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Defining business continuity management

We will now define what Business Continuity Management (BCM) is and explore the role of impact based planning.

BCM is defined by the International Organization for Standardization as:

‘A holistic management process that identifies potential threats to an organization and the impacts to business operations those threats, if realized, might cause, and which provides a framework for building organizational resilience with the capability of an effective response that safeguards the interests of its key stakeholders, reputation, brand and value-creating activities.’

(ISO 2014)

Examples of stakeholders (or interested parties) are:

  • Employees
  • Customers
  • Suppliers
  • Investors
  • The community or communities within which an organisation operates

In basic terms, BCM identifies what needs to be done before an incident occurs in order to protect people, premises, technology, information, supply chains, stakeholders and reputation.

An incident is defined as:

‘A situation that might be or could lead to disruption, loss, emergency or crisis.’

(ISO 2014)

BCM enables the identification and development of strategies and contingency plans to manage the effects of disruption, to mitigate the impact on critical activities or outputs and recover the business back to normal levels of operation as soon as possible within what is acceptable to the business.

BCM impact-based planning

BCM rationalises the uncertainty of what the disruptive incident will be and when it will occur by accepting that the possible causes of disruption are innumerate but the impacts will broadly be the same irrespective of the cause - referred to as common consequences.

The possible impacts which form the basis of the planning assumptions for BCM can be equated to four broad categories:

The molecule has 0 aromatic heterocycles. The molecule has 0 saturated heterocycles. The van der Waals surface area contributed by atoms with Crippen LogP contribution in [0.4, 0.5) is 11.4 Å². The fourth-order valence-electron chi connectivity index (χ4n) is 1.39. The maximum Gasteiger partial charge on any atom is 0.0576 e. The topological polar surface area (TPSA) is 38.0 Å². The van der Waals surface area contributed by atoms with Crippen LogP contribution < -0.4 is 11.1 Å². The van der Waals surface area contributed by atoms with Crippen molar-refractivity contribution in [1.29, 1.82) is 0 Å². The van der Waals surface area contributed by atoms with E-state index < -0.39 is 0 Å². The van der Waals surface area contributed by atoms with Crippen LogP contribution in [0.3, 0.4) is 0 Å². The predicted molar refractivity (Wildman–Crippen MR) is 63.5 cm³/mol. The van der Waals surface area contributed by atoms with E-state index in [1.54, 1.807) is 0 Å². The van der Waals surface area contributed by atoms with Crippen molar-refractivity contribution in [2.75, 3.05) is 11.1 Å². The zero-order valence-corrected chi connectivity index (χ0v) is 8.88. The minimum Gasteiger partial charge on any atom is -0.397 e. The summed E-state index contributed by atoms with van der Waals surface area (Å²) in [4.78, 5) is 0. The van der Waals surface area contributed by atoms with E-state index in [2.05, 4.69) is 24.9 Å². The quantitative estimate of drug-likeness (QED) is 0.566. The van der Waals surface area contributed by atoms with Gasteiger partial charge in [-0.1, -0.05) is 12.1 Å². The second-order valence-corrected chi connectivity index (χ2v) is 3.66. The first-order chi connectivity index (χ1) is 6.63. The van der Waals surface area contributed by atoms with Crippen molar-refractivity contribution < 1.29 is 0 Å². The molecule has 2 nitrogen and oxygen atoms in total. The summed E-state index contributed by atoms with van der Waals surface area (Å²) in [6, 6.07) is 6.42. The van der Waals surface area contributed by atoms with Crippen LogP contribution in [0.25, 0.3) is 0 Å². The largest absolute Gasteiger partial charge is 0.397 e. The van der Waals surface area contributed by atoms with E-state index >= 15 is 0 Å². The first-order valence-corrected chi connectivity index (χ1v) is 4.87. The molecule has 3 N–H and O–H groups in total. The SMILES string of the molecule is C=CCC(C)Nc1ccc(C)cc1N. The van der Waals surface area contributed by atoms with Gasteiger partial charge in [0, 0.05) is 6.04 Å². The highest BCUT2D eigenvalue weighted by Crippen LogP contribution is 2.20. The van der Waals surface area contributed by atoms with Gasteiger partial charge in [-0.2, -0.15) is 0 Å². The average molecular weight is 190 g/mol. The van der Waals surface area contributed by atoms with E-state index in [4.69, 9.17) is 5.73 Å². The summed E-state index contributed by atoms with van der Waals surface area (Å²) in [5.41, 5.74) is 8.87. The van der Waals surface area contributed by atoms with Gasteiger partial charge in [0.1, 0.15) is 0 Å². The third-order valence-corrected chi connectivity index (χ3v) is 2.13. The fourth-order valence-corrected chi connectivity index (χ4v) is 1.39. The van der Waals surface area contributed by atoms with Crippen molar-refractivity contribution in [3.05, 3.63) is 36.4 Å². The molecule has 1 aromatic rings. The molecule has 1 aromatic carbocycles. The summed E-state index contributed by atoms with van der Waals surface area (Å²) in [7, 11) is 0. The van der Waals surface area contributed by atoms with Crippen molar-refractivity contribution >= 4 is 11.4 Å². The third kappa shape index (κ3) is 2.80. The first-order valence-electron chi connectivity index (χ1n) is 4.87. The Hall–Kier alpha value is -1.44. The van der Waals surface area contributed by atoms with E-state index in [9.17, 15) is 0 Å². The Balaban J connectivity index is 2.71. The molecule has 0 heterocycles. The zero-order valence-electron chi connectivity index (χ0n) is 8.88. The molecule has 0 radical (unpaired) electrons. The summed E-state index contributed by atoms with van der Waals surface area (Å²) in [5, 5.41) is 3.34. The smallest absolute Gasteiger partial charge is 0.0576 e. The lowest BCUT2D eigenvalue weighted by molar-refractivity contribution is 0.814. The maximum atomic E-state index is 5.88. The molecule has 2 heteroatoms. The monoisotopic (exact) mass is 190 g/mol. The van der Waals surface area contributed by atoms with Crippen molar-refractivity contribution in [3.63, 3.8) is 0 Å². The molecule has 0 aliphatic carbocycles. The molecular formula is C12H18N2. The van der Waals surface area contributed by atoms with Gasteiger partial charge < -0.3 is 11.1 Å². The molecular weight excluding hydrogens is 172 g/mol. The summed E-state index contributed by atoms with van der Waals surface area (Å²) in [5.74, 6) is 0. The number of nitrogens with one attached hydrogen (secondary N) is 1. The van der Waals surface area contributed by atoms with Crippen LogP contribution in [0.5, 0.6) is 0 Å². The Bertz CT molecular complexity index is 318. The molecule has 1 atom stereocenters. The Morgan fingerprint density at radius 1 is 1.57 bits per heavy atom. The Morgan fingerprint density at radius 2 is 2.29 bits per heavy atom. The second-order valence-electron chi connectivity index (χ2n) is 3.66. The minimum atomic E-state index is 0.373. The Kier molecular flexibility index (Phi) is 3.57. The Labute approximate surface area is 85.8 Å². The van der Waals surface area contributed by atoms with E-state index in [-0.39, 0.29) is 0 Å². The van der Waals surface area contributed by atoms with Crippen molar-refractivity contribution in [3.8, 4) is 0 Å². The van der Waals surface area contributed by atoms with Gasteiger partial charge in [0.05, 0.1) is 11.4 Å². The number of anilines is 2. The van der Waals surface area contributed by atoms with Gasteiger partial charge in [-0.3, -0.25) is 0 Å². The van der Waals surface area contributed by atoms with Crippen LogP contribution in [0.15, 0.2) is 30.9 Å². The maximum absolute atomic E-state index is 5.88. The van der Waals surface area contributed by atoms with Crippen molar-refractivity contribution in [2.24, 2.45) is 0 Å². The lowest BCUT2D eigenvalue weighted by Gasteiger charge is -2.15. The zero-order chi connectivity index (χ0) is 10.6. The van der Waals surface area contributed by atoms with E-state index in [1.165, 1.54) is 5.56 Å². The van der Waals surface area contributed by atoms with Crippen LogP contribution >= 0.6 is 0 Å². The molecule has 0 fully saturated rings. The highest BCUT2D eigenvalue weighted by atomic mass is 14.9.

Impact Disruptive incident Example BCM strategy
Loss of or denial of access to premises
Loss of or denial of access to information and communication technology
Power outage
IT virus
Failed system patching
Human error
Work area recovery site
Generators
Secondary data centres
Bank up regimes
Manual working
Loss of staff Swine flu
Lottery syndicate
Industrial actions
Redeployment of non-critical staff
Temporary staff
Loss of or disruption to supply chain Extreme weather
Business reason
Stockpiling
Decentralised warehouse
Loss of financing or funding Banking crash
Cash flow challenges
Non-renewal of grants
Maintaining reserves
Diversification of income streams

An organisation could choose to focus on the causes, such as fire or flood, which are difficult to anticipate in terms of timing and scale or it could choose to focus on the impact of disruptive events such as loss of access to premises.

Further reading

There is an interesting article by the Avaluation Team on resource-based vs scenario-based planning.

Avaluation Team (2016) Business Continuity Plans: Resource Loss-Based vs Scenario-Based [online] available from https://avalution.com/business-continuity-plans-resource-loss-based-vs-scenario-based/

Your task

Read section 2 (pages 6-8) of the following Chartered Management Institute white paper:

CMI (2013) Weathering the storm [online] available from https://www.managers.org.uk/~/media/Research%20Report%20Downloads/Weathering_the_storm_CMI_BCM2013_1.pdf

Below, we have combined the data for 2013 from the two tables which describe the perception of threats and actual disruptions. This was taken from a study of 637 managers.

What do you think the table shows about where people choose to focus and what do you think this means for the focus of business continuity management?

  Threat %
Perception of Threat
%
Actual Disruptive Events
Change in position between tables
1 Loss of IT 63 40 ⯆ 2
2 Loss of access to site 53 24 ⯆ 4
3 Loss of telecommunications 52 27 ⯆ 1
4 Loss of electricity 49 20 ⯅ 4
5 Loss of skills 48 18 ⯅ 4
6 Loss of people 47 42 ⯅ 4
7 Fire 46 4 ⯆ 12
8 Damage to image 45 8 ⯆ 6
9 Extreme weather 43 54 ⯅ 1
10 Terrorist incident 40 2 ⯆ 10
11 Negative publicity 39 10 ⯆ 2
12 Health and Safety incident 35 12 ⯅ 1
13 Transport disruption 34 27 ⯅ 8
14 Loss of water 32 10 ⯅ 1
15 Supply chain disruption 30 14 ⯅ 5
16 Environmental incident 30 6 ⯅ 1
17 Loss of gas 27 4 ⯆ 1
18 Customer safety incident 27 12 ⯅ 6
19 Industrial action 26 8 ⯅ 5
20 School closure 20 20 ⯅ 13
21 Pressure group protest 20 6 ⯅ 4

References

ISO (2014) Societal Security-business Continuity Management Systems-requirements.BS EN ISO 22301:2014 International Organization for Standardization.

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This article is from the free online course:

Business Continuity Management and Crisis Management: An Introduction

Coventry University